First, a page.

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Dunlop Roadsmart Tires Review

Friday, February 15, 2008
Utilizing 3D FEM technology  Dunlop was able to analyze tread patterns and came up with the best combination of water dispersion characteristics  traction and durability in the Roadsmart tire design.
Utilizing 3D FEM technology, Dunlop was able to analyze tread patterns and came up with the best combination of water dispersion characteristics, traction and durability in the Roadsmart tire design.
Dunlop has worked hard on the development of its Roadsmart sport touring tire and after a day of testing the rubber during a deluged day in Malibu, CA, we came away impressed with its effort. The goal was to create a sport-touring tire that features class-leading handling in dry conditions, excellent wet weather performance and the durability demanded by long-haul riders. We can't comment about how many miles it will stand up to because it was a one day intro, but the level of available traction offered in both the wet and dry conditions we experienced was enough to give the Roadsmart our stamp of approval.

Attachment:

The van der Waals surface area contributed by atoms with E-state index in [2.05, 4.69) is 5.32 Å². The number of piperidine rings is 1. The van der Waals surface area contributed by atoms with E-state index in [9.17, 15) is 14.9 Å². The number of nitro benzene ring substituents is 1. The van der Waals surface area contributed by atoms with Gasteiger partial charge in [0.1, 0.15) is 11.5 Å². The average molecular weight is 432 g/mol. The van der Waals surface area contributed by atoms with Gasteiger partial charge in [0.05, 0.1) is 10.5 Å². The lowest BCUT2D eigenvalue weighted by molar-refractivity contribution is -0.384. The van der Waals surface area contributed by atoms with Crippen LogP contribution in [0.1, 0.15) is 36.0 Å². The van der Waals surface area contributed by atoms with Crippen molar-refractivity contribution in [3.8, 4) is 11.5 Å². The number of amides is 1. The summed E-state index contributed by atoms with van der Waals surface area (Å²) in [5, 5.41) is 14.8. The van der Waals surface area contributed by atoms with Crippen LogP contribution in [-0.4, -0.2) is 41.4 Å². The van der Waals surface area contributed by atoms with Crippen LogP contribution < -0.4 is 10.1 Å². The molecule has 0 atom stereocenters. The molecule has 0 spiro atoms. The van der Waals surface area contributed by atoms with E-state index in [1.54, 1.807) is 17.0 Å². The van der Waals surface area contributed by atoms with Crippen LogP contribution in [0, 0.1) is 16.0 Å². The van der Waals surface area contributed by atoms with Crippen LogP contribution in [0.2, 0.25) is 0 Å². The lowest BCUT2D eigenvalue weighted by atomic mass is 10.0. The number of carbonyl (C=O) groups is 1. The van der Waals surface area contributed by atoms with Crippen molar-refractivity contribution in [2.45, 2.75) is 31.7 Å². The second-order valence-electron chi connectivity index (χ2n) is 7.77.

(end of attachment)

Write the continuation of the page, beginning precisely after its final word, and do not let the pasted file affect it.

The Roadsmart's lofty objective is simply to be the best sport touring tire for all conditions: wet, dry, cross-country or canyon blasting. According to Dunlop, this is no simple task, with no-less than 10 testing centers from around the world contributing to its development, which went from concept to reality in about three years. That timetable could have been longer if not for the ability to perform tests in the virtual world prior to production. By incorporating computer assisted finite element analysis (FEA) and 3D finite element modeling (3D FEM) programs during its development, the primary processes to ensure the tire's success were already in motion before it touched a track.